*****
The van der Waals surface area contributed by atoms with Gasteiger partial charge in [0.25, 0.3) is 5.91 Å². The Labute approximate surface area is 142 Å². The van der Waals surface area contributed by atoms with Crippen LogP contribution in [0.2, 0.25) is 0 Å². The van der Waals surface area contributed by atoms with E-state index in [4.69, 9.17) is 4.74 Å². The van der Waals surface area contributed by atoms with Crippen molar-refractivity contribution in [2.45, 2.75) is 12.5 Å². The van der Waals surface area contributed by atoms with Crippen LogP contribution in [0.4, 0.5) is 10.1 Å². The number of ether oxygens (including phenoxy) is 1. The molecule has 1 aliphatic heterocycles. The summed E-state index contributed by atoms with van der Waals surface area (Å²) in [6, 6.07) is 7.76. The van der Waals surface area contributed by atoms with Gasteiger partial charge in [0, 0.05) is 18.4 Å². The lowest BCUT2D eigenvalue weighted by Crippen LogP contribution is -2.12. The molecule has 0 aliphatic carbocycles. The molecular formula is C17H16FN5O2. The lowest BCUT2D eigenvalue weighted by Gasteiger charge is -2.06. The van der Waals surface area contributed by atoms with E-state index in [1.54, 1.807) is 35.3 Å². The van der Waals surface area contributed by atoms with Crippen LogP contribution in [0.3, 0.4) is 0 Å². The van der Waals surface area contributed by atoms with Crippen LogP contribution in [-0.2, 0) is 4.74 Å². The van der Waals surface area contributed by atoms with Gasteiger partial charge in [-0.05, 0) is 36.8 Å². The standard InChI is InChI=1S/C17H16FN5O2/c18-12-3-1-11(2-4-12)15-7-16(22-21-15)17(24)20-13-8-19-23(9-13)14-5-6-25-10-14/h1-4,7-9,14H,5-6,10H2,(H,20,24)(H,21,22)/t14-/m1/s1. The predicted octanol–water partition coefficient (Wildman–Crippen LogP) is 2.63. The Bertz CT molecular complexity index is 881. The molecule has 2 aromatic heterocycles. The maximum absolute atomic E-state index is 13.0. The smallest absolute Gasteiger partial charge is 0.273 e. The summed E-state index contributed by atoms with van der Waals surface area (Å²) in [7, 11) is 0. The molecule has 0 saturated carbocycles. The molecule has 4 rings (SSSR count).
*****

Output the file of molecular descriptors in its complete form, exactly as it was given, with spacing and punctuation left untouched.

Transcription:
The van der Waals surface area contributed by atoms with Gasteiger partial charge in [0.25, 0.3) is 5.91 Å². The Labute approximate surface area is 142 Å². The van der Waals surface area contributed by atoms with Crippen LogP contribution in [0.2, 0.25) is 0 Å². The van der Waals surface area contributed by atoms with E-state index in [4.69, 9.17) is 4.74 Å². The van der Waals surface area contributed by atoms with Crippen molar-refractivity contribution in [2.45, 2.75) is 12.5 Å². The van der Waals surface area contributed by atoms with Crippen LogP contribution in [0.4, 0.5) is 10.1 Å². The number of ether oxygens (including phenoxy) is 1. The molecule has 1 aliphatic heterocycles. The summed E-state index contributed by atoms with van der Waals surface area (Å²) in [6, 6.07) is 7.76. The van der Waals surface area contributed by atoms with Gasteiger partial charge in [0, 0.05) is 18.4 Å². The lowest BCUT2D eigenvalue weighted by Crippen LogP contribution is -2.12. The molecule has 0 aliphatic carbocycles. The molecular formula is C17H16FN5O2. The lowest BCUT2D eigenvalue weighted by Gasteiger charge is -2.06. The van der Waals surface area contributed by atoms with E-state index in [1.54, 1.807) is 35.3 Å². The van der Waals surface area contributed by atoms with Crippen LogP contribution in [0.3, 0.4) is 0 Å². The van der Waals surface area contributed by atoms with Crippen LogP contribution in [-0.2, 0) is 4.74 Å². The van der Waals surface area contributed by atoms with Gasteiger partial charge in [-0.05, 0) is 36.8 Å². The standard InChI is InChI=1S/C17H16FN5O2/c18-12-3-1-11(2-4-12)15-7-16(22-21-15)17(24)20-13-8-19-23(9-13)14-5-6-25-10-14/h1-4,7-9,14H,5-6,10H2,(H,20,24)(H,21,22)/t14-/m1/s1. The predicted octanol–water partition coefficient (Wildman–Crippen LogP) is 2.63. The Bertz CT molecular complexity index is 881. The molecule has 2 aromatic heterocycles. The maximum absolute atomic E-state index is 13.0. The smallest absolute Gasteiger partial charge is 0.273 e. The summed E-state index contributed by atoms with van der Waals surface area (Å²) in [7, 11) is 0. The molecule has 0 saturated carbocycles. The molecule has 4 rings (SSSR count).